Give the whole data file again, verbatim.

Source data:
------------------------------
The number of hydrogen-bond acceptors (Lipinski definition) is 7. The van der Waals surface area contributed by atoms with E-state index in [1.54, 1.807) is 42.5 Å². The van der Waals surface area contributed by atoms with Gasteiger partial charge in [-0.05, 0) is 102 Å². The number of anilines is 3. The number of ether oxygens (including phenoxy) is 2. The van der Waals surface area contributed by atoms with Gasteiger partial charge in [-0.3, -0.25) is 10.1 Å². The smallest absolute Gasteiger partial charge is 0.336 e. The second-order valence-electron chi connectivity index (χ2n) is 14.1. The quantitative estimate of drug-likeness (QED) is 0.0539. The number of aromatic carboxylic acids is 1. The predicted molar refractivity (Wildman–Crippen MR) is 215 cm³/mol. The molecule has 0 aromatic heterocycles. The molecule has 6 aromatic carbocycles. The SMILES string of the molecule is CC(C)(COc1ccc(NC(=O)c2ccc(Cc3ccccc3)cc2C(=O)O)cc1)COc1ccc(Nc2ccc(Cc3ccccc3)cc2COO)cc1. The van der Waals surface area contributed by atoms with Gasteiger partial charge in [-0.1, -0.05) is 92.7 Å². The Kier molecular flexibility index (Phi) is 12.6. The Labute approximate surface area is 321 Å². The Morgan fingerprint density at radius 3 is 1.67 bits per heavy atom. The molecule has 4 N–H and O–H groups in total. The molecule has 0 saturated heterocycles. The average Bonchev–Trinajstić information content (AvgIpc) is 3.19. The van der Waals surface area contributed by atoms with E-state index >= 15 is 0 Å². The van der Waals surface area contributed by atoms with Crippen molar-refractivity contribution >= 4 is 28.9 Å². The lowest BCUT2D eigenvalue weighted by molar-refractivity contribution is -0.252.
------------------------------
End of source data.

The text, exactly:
The number of hydrogen-bond acceptors (Lipinski definition) is 7. The van der Waals surface area contributed by atoms with E-state index in [1.54, 1.807) is 42.5 Å². The van der Waals surface area contributed by atoms with Gasteiger partial charge in [-0.05, 0) is 102 Å². The number of anilines is 3. The number of ether oxygens (including phenoxy) is 2. The van der Waals surface area contributed by atoms with Gasteiger partial charge in [-0.3, -0.25) is 10.1 Å². The smallest absolute Gasteiger partial charge is 0.336 e. The second-order valence-electron chi connectivity index (χ2n) is 14.1. The quantitative estimate of drug-likeness (QED) is 0.0539. The number of aromatic carboxylic acids is 1. The predicted molar refractivity (Wildman–Crippen MR) is 215 cm³/mol. The molecule has 0 aromatic heterocycles. The molecule has 6 aromatic carbocycles. The SMILES string of the molecule is CC(C)(COc1ccc(NC(=O)c2ccc(Cc3ccccc3)cc2C(=O)O)cc1)COc1ccc(Nc2ccc(Cc3ccccc3)cc2COO)cc1. The van der Waals surface area contributed by atoms with Gasteiger partial charge in [-0.1, -0.05) is 92.7 Å². The Kier molecular flexibility index (Phi) is 12.6. The Labute approximate surface area is 321 Å². The Morgan fingerprint density at radius 3 is 1.67 bits per heavy atom. The molecule has 4 N–H and O–H groups in total. The molecule has 0 saturated heterocycles. The average Bonchev–Trinajstić information content (AvgIpc) is 3.19. The van der Waals surface area contributed by atoms with E-state index >= 15 is 0 Å². The van der Waals surface area contributed by atoms with Crippen molar-refractivity contribution >= 4 is 28.9 Å². The lowest BCUT2D eigenvalue weighted by molar-refractivity contribution is -0.252.